Pros and Cons of Metal Roofs for Homes

Pros and Cons of Metal Roofs

For decades, according to Bob, metal roofs meant corrugated panels, which looked like they belonged on sheds, barns or commercial-looking standing-seam applications. Today, the metal roofing products available can match every architectural style. Metal roofs for homes come in popular styles such as shingle, shake, slate and tile styles. These new choices have reinvigorated the metal roofing industry, becoming the second-most popular choice in about 11% of the roofing material market.

If you are looking to replace the roof on your Florida home, here are pros and cons to consider:

Pros of Metal Roofs


Thanks to advances in rust-proofing technology, metal roofs do not deteriorate when exposed to weather and sunlight over time like asphalt shingle roofs do. In fact, a typical asphalt shingle roof would need to be replaced three times during the lifespan of one metal roof. Although some asphalt shingle manufacturers, such as GAF, provide 50-year and lifetime warranties for their premium roofing products, these cost almost as much as metal. Nearly all metal roof manufacturers provide lifetime warranties for their materials.


Metal roofs now come in wide range of colors, styles, finishes and textures to match your home exterior. With virtually any color available, metal roofing can be shaped to resemble any roof material, from asphalt shingles to cedar shakes or even tile.


Since traditional asphalt shingles are a petroleum product, they increase dependency on fossil fuels, whereas metal roofing does not. New metal roofing materials are usually manufactured with 30 to up to 95 percent recycled metal. The metal is either steel, aluminum or copper.

Environmentally Friendly

When a metal roof reaches the end of its lifespan, it can be completely recycled again. By contrast, traditional asphalt shingles must be replaced every 15 to 20 years, which means that nearly 20 billion pounds of old asphalt shingles are sent to U.S. landfills every year, according to the Environmental Protection Agency. For homeowners looking for more ways to go green, metal roofs provide an excellent platform for photovoltaic systems, solar panels, or rainwater harvesting for reuse/irrigation.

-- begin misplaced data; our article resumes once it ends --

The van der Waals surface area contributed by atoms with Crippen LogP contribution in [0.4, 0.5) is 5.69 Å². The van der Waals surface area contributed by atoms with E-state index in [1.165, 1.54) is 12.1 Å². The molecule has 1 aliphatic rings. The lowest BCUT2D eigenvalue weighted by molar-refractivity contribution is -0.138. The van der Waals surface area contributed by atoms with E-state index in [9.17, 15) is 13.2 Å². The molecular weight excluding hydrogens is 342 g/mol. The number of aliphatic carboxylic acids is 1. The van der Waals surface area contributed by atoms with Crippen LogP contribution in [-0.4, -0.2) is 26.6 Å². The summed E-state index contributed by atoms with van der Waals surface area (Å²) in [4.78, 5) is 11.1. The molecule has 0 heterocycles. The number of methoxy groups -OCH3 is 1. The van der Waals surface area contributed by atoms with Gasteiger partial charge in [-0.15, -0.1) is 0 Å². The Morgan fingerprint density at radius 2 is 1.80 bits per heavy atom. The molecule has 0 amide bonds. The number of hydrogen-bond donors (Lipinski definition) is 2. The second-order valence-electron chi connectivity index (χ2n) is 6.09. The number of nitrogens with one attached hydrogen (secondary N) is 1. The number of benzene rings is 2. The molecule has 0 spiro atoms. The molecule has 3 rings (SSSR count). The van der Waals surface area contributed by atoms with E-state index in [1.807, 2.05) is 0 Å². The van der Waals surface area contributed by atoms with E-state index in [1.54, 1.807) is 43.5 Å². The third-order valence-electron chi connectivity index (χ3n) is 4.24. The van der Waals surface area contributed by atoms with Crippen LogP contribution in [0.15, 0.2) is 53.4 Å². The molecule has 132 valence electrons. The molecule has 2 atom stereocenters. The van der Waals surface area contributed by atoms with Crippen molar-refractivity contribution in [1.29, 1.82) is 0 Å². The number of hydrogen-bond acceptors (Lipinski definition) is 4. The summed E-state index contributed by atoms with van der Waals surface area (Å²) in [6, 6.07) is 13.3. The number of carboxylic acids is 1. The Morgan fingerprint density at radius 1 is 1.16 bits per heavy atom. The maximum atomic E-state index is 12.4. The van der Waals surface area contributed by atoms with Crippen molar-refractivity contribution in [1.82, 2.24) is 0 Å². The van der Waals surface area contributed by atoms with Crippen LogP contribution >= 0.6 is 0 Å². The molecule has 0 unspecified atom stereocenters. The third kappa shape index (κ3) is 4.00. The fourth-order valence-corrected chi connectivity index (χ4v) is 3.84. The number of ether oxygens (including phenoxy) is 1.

Energy Efficiency

Metal roofs can save homes up to 40% in air conditioning costs. They also provide excellent insulation in colder weather. A basic, unpainted metal roof will reflect more solar radiation than an asphalt roof, which typically absorbs and holds heat. Pre-painted or granular-coated metal roofing materials keep your home cool by not only reflecting solar energy, but also emitting solar energy instead of allowing it to radiate heat into the attic.

Low Maintenance

Metal roofs naturally repel moss and algae, and require very little upkeep. To keep a metal roof in tip-top shape, remove debris and inspect it annually for minor maintenance items such as cleaning and/or paint touch-up.

Resale Value

Homes with new metal roofs gain on average, up to 6% more in resale value over homes with a new asphalt shingle roof, according to the Metal Roofing Alliance. Many insurance companies give discounts of up to 35 percent to homes with metal roofs. This is because when properly installed, they are virtually impervious to wind, hail, and fire, even hurricanes.

Cons of Metal Roofs

May cost more than asphalt

Metal roofs can cost on average $500 to $1800 per square (100 square feet) compared to $120 to $400 per square for an asphalt shingle roof. This means that an average metal roof will cost about three times the average cost of an average asphalt roof. For an average 2,500 square-foot home with a 14-square roof, the average difference in cost would be over $12,000. Although most homeowners will recoup the cost difference over time by not having to replace the roof for 50 years or more. There is also cost savings from:

  • Reduced energy use
  • Insurance discounts
  • Reduced maintenance costs
  • Increased home resale value

But the up-front investment for a metal roof can be a significant deterrent.

Can easily dent

Metal roofs can dent from falling branches or very large hailstones. However, having a distressed or textured metal roof will hide most dents from hail or branches. Keeping trees pruned back from the roof also reduces the chance of a falling limb causing damage.

Can be noisy

If not properly insulated, metal roofs can be noisy. But asphalt roofs can be noisy too if the attic is not properly insulated. With adequate attic space and proper insulation, a metal roof is generally no louder than other roof types.

Over time, metal roofs have improved in style, functionality and durability, and many myths about metal roofs have been debunked. If you are looking to install a metal roof on your home, contact an experienced roofing contractor.

4 thoughts on “Pros and Cons of Metal Roofs for Homes”

  1. Metal roofing is the most popular roof choice nowadays. Thank you for sharing the pros and cons of a metal roof. This a really helpful article for readers who are curious why the metal roof is a popular choice. I do agree that over time, metal roofs have improved in style, functionality, and durability.

  2. Metal roofing systems are famous for its durability and ability to sustain itself for a longer period of time without being replaced. Even though it is on the pricier side, I still prefer this compared to its other counterparts.

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